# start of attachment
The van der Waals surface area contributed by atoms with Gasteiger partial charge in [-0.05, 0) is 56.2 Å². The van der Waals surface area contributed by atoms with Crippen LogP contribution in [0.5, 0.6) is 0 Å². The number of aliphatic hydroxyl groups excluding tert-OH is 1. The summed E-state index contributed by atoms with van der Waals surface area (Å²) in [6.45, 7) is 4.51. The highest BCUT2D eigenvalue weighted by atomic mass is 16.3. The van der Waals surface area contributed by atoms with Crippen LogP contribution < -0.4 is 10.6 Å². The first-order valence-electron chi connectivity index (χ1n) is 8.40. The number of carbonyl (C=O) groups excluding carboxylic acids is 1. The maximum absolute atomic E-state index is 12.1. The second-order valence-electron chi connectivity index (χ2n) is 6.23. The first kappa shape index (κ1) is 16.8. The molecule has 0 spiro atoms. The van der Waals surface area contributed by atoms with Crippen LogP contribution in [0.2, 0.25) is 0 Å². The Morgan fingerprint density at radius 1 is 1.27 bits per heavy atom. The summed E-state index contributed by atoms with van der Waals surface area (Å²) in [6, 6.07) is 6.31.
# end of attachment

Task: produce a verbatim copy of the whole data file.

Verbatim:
The van der Waals surface area contributed by atoms with Gasteiger partial charge in [-0.05, 0) is 56.2 Å². The van der Waals surface area contributed by atoms with Crippen LogP contribution in [0.5, 0.6) is 0 Å². The number of aliphatic hydroxyl groups excluding tert-OH is 1. The summed E-state index contributed by atoms with van der Waals surface area (Å²) in [6.45, 7) is 4.51. The highest BCUT2D eigenvalue weighted by atomic mass is 16.3. The van der Waals surface area contributed by atoms with Crippen LogP contribution < -0.4 is 10.6 Å². The first-order valence-electron chi connectivity index (χ1n) is 8.40. The number of carbonyl (C=O) groups excluding carboxylic acids is 1. The maximum absolute atomic E-state index is 12.1. The second-order valence-electron chi connectivity index (χ2n) is 6.23. The first kappa shape index (κ1) is 16.8. The molecule has 0 spiro atoms. The van der Waals surface area contributed by atoms with Crippen LogP contribution in [0.2, 0.25) is 0 Å². The Morgan fingerprint density at radius 1 is 1.27 bits per heavy atom. The summed E-state index contributed by atoms with van der Waals surface area (Å²) in [6, 6.07) is 6.31.